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BIOLOGICAL WARFARE? Smog from India, China winds way to U.S., Canada

By Catholic Online (NEWS CONSORTIUM)
4/16/2014 (3 years ago)
Catholic Online (www.catholic.org)

Texas A&M scholars says bad air in Asia could be contributing to wild weather patterns in North America

Ripples in the global pond, half a world away, can have effects all over the globe. Researchers at Texas A&M now say that air pollution originating in both India and China, almost certainly affects global weather patterns, particularly in the United States and Canada.

The smog in Asia, it must be noted is caused by more than just the burning of fossil fuels - it's comprised of nitrogen oxides, methane and other volatile organic compounds that combine to produce ozone.

The smog in Asia, it must be noted is caused by more than just the burning of fossil fuels - it's comprised of nitrogen oxides, methane and other volatile organic compounds that combine to produce ozone.

Highlights

By Catholic Online (NEWS CONSORTIUM)
Catholic Online (www.catholic.org)
4/16/2014 (3 years ago)

Published in Green

Keywords: Asia, India, air pollution, climate change


LOS ANGELES, CA (Catholic Online) - The exact size of the effect, researchers say, remains to be seen. They agree that it's only worsening problems already caused by climate change: increasing the intensity and frequency of storms, ice cap melting, sea level rise and drought.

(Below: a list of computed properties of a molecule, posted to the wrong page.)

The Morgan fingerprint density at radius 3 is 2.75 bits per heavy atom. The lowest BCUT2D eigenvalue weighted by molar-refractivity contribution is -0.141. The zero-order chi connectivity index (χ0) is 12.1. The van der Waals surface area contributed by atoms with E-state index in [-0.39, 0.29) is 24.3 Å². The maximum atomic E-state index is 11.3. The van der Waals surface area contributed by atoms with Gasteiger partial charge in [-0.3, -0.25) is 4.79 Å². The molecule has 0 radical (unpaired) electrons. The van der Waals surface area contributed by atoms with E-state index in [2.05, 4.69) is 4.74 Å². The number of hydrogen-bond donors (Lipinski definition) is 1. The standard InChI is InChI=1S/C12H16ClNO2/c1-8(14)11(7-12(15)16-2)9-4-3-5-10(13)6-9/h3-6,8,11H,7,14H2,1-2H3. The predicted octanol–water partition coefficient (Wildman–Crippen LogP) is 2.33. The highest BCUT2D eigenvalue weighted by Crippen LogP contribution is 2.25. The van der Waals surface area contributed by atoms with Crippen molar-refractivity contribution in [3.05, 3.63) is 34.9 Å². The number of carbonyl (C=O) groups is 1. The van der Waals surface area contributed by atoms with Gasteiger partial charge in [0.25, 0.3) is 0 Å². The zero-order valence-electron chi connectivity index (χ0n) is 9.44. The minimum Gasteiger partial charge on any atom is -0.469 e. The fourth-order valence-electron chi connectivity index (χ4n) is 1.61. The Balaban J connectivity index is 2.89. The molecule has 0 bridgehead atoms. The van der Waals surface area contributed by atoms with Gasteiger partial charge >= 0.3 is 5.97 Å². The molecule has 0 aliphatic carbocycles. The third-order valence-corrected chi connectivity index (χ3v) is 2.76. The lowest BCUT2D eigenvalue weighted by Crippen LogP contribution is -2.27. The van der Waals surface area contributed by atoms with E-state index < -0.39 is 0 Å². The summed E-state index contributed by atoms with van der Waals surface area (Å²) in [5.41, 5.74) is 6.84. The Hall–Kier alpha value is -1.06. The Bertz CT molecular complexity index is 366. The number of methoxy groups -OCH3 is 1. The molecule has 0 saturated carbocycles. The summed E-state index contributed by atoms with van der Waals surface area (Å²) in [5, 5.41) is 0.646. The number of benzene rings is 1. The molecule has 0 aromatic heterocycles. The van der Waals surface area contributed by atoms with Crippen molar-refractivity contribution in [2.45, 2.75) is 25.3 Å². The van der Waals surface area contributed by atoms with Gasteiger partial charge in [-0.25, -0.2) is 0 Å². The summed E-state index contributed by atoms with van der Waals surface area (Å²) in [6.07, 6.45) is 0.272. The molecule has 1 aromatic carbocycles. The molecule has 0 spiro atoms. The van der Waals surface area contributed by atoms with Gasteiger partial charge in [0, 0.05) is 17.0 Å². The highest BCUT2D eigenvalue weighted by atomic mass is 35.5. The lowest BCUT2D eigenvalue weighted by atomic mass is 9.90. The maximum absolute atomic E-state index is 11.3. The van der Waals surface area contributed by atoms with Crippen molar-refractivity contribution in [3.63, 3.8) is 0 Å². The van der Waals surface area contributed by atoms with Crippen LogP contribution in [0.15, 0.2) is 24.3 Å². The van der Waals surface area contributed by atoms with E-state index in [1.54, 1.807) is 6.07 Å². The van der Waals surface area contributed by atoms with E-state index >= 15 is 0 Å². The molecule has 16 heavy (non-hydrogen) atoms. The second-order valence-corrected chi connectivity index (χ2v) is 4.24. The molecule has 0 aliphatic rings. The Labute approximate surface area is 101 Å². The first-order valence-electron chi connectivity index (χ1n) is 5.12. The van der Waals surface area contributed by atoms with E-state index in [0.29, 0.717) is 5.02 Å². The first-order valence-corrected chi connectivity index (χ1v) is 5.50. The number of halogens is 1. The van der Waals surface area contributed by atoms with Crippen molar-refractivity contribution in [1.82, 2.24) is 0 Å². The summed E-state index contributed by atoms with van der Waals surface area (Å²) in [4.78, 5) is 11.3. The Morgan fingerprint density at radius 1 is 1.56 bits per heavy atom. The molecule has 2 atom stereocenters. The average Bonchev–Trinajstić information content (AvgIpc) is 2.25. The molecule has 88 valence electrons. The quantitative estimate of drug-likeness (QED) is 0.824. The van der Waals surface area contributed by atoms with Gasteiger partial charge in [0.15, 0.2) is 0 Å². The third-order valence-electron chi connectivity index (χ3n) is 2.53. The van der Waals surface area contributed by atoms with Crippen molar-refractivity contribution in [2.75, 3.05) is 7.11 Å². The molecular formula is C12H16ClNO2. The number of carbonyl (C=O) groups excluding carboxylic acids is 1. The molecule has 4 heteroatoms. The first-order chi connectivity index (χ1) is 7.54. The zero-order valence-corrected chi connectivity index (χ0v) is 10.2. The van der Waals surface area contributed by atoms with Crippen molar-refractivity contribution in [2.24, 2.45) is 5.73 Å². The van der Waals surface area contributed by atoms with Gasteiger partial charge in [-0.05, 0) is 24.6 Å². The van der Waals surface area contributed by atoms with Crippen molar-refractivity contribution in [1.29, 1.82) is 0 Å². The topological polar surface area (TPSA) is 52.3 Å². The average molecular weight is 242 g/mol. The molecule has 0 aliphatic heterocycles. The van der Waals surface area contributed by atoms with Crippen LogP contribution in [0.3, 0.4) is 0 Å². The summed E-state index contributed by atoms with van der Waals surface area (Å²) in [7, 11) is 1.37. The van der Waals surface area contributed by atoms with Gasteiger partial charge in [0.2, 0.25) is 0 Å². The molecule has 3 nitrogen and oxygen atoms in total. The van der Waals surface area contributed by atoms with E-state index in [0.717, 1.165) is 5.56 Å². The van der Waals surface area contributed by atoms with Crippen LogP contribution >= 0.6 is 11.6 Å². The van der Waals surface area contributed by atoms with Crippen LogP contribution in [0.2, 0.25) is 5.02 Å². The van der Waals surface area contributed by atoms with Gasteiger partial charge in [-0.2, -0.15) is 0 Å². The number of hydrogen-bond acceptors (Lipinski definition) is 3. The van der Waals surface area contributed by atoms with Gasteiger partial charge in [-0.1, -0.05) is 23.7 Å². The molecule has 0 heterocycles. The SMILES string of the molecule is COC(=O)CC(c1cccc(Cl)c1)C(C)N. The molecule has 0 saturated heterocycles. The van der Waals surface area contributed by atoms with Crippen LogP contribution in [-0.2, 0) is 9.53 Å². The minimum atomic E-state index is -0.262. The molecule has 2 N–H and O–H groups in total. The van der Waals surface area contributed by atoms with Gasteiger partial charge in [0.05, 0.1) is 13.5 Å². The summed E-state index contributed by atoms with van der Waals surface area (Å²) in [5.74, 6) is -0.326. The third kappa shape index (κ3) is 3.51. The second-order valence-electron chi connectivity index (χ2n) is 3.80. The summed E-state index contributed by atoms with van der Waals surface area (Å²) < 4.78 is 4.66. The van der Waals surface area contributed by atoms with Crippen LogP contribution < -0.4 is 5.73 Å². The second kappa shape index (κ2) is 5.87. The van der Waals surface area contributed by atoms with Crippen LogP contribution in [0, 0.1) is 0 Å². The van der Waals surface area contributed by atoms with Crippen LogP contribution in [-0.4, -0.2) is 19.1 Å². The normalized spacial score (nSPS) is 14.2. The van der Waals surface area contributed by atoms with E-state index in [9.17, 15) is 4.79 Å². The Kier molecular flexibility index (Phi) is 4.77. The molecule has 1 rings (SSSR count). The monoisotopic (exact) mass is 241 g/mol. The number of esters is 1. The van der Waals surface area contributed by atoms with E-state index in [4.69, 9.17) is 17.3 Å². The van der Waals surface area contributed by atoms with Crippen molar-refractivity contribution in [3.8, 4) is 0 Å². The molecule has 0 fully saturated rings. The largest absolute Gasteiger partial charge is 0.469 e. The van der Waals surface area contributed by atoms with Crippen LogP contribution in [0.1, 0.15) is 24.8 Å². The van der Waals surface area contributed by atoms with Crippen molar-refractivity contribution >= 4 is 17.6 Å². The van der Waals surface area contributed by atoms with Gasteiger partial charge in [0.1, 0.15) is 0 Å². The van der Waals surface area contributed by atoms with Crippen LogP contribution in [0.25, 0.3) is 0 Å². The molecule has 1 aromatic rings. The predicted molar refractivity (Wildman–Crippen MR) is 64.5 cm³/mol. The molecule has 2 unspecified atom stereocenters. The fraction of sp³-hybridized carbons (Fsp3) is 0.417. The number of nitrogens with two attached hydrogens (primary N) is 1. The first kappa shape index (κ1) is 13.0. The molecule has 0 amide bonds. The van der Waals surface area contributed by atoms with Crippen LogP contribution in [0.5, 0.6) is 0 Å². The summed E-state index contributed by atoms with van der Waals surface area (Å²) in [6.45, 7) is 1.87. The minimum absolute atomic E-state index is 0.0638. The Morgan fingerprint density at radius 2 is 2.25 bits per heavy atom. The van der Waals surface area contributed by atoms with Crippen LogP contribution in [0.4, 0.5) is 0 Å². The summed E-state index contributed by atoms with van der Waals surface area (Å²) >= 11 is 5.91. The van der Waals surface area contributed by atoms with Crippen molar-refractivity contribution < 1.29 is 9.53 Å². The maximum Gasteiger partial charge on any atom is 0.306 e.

Carbon emissions, or greenhouse gases, all scientists agree, contribute to climate change. The smog in Asia, it must be noted is caused by more than just the burning of fossil fuels - it's comprised of nitrogen oxides, methane and other volatile organic compounds that combine to produce ozone.

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Using satellite imagery and computer models to illustrate, it was shown that man-made air pollution created in Asia is adversely affecting the Pacific Ocean storm track, which transports weather westward from Asia to the west coasts of the North American continent.

In addition, the pollution is causing an increase in the formation of deep convective clouds, from 20 to 50 percent. The result is more extreme storms, according to the study funded by NASA and the National Science Foundation.

"This pollution directly affects our weather," Renyi Zhang, professor of atmospheric sciences at Texas A&M and lead author of the study, said in a statement.

"During the past few decades, there has been a dramatic increase in atmospheric aerosols - mostly sulfate and soot from coal burning - especially in China and India," he said.

Prosperity has a price. Both China and India have experienced widespread economic growth in recent years. Large, fulsome factories and power plants, combined with the effects of wood and coal burning stoves in large, urban populations have meant that these countries are among the world's largest contributors of man-made air pollution.

Those toxins ride the Pacific storm track to the west coasts of Canada and the U.S., across North America, and eventually over most of the world, impacting clouds in their wake, which could lead to increased frequency and intensity of storms or even severe droughts.

Soot particles in the form of black carbon can collect on ice packs in the North and South poles, which attracts more heat from the sun and accelerates ice-cap melting.

Melting ice caps results in the release of methane, which exacerbates global warming, and also contributes to accelerated sea level rise.

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